Three modes of editing || #44
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Good morning folks,
Writing is such a special kind of meditation that prints the thoughts, ideas or the mind dump that we wish to get across.
By creating my newsletter and blog channel (my second home on the internet), I began to practice the initial writer's approach to writing Fast Bad Wrong. It's the measure to write without caring to go back and implement suggested autocorrected solutions. I began respecting the nature of the flow to cement the initial foundation of my ideas and heighten them through researched information. Following this process, I found to implement a refinement process on my written pieces. These are three refinement solutions to my writing.
Axe mode away with the chunks: the practice of this mode is to cut large sections and big blocks of text in your writing. The purpose is to eliminate ideas that aren't in link with each other or doesn't build-up to the idea of the article.
Knife mode: this process involves removing unnecessary words and sentences to create a flow in sentence structure. The ideas should make sense hence the structure of the writing begins to make sense.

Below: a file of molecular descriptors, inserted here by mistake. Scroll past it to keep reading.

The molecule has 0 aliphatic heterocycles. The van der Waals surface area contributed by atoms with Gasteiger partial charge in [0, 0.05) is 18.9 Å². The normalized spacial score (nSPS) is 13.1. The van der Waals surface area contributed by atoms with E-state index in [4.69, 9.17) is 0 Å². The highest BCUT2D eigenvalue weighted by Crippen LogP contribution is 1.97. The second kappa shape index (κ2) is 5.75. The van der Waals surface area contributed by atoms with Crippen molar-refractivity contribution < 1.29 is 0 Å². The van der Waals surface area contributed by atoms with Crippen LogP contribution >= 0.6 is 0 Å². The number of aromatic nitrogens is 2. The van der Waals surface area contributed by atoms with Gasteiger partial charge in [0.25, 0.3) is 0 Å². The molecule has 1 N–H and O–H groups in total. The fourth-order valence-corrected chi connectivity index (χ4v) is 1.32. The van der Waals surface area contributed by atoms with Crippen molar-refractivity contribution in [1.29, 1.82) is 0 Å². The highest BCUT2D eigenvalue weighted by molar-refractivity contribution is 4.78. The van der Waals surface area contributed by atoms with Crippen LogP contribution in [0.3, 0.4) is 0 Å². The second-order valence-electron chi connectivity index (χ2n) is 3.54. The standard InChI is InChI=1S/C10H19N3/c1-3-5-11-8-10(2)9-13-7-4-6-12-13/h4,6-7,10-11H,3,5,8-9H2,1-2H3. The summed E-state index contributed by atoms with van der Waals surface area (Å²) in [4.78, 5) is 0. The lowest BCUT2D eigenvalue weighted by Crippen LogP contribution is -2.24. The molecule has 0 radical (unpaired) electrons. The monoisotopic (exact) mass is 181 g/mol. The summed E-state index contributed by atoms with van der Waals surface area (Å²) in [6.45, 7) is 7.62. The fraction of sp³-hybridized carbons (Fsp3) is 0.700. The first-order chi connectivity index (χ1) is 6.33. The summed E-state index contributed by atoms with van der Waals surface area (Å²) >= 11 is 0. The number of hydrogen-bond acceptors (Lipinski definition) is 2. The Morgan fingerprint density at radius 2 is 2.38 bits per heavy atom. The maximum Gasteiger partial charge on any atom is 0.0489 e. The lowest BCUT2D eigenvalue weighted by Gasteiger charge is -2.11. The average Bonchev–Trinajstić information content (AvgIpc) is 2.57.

Chisel mode to add flare: this is a cosmetic process making small adjustments, right before you publish. This is achieved through various drafting, changing vocabulary, adding references to provide credibility to the writing.
Well, that's all for this week. I'll see you next week.
Snippet of Value
What I’m listening on audible - Benjamin Franklin: An American life
Article - Fail like a scientist, highlights the expanding notion of challenging every assumption, to test many hypotheses like a scientist. To understand that if a pursued outcome doesn't fit well - 'fail like a scientist' and let it go. And the measure taken to overcome failure is to practice - failure loopback; to understand and learn from your failures. By asking good questions, changing the outlook on how one view failures mindset and finally understand success can be elusive, the real focus should be on progress.
Podcast - Cal Newport on the Art of Time Blocking:
Time blocking - controlling time during the day providing more focus time.
This practice should be an analogue based activity. Having a piece of paper and just confronting your day provides a sense of achievement.
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